Raul Diaz

Friday, August 19, 2011

Commentary: A Degree Off the Path

A Degree Off the Path


If you are 1 degree off the route to your intended destination how far off would you be if the destination is 1000 miles away?  For a precise answer, it would have to be worked out mathematically, but a rough rule of thumb is "the rule of 1 in 60" which says that each degree of variance in heading will result in being one mile off for each 60 miles out.  That would be about 92 feet for every mile.  Which is not a lot considering.  However, the farther you go the distance off your destination is greater. 


For instance, if you were 2 degrees off heading (assuming no wind conditions), you would be 2 miles off at 60 miles out, or 4 miles off at 120 miles out, and so forth.  For the question above, if you divide 1000 by 60, you find that you would be 16.7 miles off at 1000 miles out for each degree you were off heading.


For a more accurate result, simply use the formula for the circumference of a circle (Pi times the diameter). So, if your "circle" has a radius of 1000 miles, it has a diameter of 2000 miles. Multiply that by 3.14 and divide the result (6280) by 360 degrees and you find that each degree at that distance would equal approximately 17.4 miles off.  Our "rule of 1 in 60" gave us 16.7, so that's pretty close for our rule of thumb.  However, there is a difference between 92 feet for a mile and 17 miles for 1,000 miles.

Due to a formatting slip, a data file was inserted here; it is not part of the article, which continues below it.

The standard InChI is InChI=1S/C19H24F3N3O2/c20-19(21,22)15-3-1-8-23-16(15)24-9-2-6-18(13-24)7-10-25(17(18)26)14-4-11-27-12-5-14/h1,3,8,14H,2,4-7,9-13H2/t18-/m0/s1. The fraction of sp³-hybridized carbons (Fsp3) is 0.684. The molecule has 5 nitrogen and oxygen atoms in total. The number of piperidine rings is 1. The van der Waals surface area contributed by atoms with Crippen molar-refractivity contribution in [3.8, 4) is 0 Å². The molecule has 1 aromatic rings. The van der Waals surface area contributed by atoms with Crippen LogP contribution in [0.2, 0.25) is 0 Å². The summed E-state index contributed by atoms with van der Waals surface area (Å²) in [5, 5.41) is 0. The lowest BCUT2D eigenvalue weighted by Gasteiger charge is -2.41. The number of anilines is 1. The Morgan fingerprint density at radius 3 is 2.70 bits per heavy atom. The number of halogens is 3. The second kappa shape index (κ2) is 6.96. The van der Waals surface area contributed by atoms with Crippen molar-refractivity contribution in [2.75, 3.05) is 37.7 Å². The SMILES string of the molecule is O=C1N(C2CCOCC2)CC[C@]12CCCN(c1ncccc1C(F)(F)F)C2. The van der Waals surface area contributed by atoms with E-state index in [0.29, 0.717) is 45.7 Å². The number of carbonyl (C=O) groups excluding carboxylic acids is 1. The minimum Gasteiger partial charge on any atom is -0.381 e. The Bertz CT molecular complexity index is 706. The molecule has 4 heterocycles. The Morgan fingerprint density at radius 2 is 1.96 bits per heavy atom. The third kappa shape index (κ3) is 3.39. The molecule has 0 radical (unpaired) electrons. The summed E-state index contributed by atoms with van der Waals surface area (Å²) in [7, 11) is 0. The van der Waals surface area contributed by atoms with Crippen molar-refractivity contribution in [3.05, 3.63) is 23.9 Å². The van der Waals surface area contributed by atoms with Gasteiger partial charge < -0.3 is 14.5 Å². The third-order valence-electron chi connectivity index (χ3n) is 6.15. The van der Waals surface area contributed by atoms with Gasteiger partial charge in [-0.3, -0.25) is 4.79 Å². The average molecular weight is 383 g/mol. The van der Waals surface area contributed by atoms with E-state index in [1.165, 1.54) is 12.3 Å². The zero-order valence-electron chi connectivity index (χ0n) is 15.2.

A flight from Tokyo to Chicago is a 6, 313 miles.  Following the math if you're off 1 degree off the flight path, you would be off approximately 113 mile. That is you would probably end up in farther south in Illinois or in Wisconsin.  All this while still thinking you are headed to Chicago.  Of course the more degrees you're off the farther you are form the intended destination. 


This can be applied spiritually.  Very rarely those who apostatize reject God outright.  What they go through is a gradual process of syncretism.  They mix beliefs and practices of other religions with their own.  At first it is something subtle and seemingly innocent.  This opens the door to more heresy and falsehood.  It may take months or years to finally realize how far from the truth you are.  Ellen White speaks of this works, 


"What astonishing deception and fearful blindness had, like a dark cloud, covered Israel!  This blindness and apostasy had not closed about them suddenly; it had come upon them gradually as they had not heeded the word of reproof and warning which the Lord had sent to them because of their pride and their sins. " (Ellen White, Testimonies for the Church, vol. 3, pg. 280).